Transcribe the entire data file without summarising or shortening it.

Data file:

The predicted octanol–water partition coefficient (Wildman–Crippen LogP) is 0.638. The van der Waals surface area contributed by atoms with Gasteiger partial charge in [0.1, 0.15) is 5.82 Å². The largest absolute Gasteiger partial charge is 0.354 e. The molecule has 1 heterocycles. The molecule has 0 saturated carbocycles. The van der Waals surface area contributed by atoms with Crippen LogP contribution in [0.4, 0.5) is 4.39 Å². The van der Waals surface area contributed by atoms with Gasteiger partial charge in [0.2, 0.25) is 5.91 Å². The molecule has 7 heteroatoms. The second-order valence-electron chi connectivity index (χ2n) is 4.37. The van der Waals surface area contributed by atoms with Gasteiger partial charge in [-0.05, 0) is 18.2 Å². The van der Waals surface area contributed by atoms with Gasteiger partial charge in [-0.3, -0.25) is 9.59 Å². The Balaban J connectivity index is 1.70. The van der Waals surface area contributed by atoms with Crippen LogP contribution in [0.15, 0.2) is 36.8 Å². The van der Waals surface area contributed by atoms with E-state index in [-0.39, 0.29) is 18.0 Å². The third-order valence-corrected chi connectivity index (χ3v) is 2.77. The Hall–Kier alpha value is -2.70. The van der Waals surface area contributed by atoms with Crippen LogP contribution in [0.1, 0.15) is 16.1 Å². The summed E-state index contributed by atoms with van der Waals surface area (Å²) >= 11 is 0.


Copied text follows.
The predicted octanol–water partition coefficient (Wildman–Crippen LogP) is 0.638. The van der Waals surface area contributed by atoms with Gasteiger partial charge in [0.1, 0.15) is 5.82 Å². The largest absolute Gasteiger partial charge is 0.354 e. The molecule has 1 heterocycles. The molecule has 0 saturated carbocycles. The van der Waals surface area contributed by atoms with Crippen LogP contribution in [0.4, 0.5) is 4.39 Å². The van der Waals surface area contributed by atoms with Gasteiger partial charge in [0.2, 0.25) is 5.91 Å². The molecule has 7 heteroatoms. The second-order valence-electron chi connectivity index (χ2n) is 4.37. The van der Waals surface area contributed by atoms with Gasteiger partial charge in [-0.05, 0) is 18.2 Å². The van der Waals surface area contributed by atoms with Gasteiger partial charge in [-0.3, -0.25) is 9.59 Å². The Balaban J connectivity index is 1.70. The van der Waals surface area contributed by atoms with Crippen LogP contribution in [0.15, 0.2) is 36.8 Å². The van der Waals surface area contributed by atoms with E-state index in [-0.39, 0.29) is 18.0 Å². The third-order valence-corrected chi connectivity index (χ3v) is 2.77. The Hall–Kier alpha value is -2.70. The van der Waals surface area contributed by atoms with Crippen LogP contribution in [0.1, 0.15) is 16.1 Å². The summed E-state index contributed by atoms with van der Waals surface area (Å²) >= 11 is 0.